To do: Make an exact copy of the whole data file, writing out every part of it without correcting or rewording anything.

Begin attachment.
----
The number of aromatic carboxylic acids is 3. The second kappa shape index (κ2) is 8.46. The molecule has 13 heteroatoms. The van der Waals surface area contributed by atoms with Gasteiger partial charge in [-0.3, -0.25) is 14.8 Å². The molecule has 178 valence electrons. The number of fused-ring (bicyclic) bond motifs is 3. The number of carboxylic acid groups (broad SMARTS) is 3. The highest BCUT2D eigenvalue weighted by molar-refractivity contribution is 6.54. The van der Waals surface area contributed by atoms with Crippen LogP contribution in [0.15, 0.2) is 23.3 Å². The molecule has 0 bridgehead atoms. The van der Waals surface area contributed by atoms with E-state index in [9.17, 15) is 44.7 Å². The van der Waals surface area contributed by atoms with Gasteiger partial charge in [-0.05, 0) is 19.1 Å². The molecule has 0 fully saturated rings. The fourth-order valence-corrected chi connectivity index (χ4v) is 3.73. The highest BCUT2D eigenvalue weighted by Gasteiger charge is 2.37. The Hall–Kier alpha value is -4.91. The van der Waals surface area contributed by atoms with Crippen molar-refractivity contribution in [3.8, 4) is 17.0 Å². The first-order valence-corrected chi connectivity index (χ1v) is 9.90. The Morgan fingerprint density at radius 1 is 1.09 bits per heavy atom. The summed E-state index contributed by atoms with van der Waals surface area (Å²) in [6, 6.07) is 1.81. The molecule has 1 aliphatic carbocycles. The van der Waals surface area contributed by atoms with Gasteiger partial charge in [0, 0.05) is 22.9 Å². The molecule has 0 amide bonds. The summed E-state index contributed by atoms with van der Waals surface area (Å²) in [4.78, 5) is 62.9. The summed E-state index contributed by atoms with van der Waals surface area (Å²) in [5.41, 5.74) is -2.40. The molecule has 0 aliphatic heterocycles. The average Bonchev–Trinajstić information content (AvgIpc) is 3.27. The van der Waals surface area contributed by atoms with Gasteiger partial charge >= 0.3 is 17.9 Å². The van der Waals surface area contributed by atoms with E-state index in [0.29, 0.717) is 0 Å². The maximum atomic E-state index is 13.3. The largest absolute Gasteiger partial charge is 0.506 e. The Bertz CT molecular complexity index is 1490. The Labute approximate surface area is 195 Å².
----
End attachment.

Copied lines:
The number of aromatic carboxylic acids is 3. The second kappa shape index (κ2) is 8.46. The molecule has 13 heteroatoms. The van der Waals surface area contributed by atoms with Gasteiger partial charge in [-0.3, -0.25) is 14.8 Å². The molecule has 178 valence electrons. The number of fused-ring (bicyclic) bond motifs is 3. The number of carboxylic acid groups (broad SMARTS) is 3. The highest BCUT2D eigenvalue weighted by molar-refractivity contribution is 6.54. The van der Waals surface area contributed by atoms with Crippen LogP contribution in [0.15, 0.2) is 23.3 Å². The molecule has 0 bridgehead atoms. The van der Waals surface area contributed by atoms with E-state index in [9.17, 15) is 44.7 Å². The van der Waals surface area contributed by atoms with Gasteiger partial charge in [-0.05, 0) is 19.1 Å². The molecule has 0 fully saturated rings. The fourth-order valence-corrected chi connectivity index (χ4v) is 3.73. The highest BCUT2D eigenvalue weighted by Gasteiger charge is 2.37. The Hall–Kier alpha value is -4.91. The van der Waals surface area contributed by atoms with Crippen molar-refractivity contribution in [3.8, 4) is 17.0 Å². The first-order valence-corrected chi connectivity index (χ1v) is 9.90. The Morgan fingerprint density at radius 1 is 1.09 bits per heavy atom. The summed E-state index contributed by atoms with van der Waals surface area (Å²) in [6, 6.07) is 1.81. The molecule has 1 aliphatic carbocycles. The van der Waals surface area contributed by atoms with Gasteiger partial charge in [0, 0.05) is 22.9 Å². The molecule has 0 amide bonds. The summed E-state index contributed by atoms with van der Waals surface area (Å²) in [4.78, 5) is 62.9. The summed E-state index contributed by atoms with van der Waals surface area (Å²) in [5.41, 5.74) is -2.40. The molecule has 0 aliphatic heterocycles. The average Bonchev–Trinajstić information content (AvgIpc) is 3.27. The van der Waals surface area contributed by atoms with Gasteiger partial charge >= 0.3 is 17.9 Å². The van der Waals surface area contributed by atoms with E-state index in [0.29, 0.717) is 0 Å². The maximum atomic E-state index is 13.3. The largest absolute Gasteiger partial charge is 0.506 e. The Bertz CT molecular complexity index is 1490. The Labute approximate surface area is 195 Å².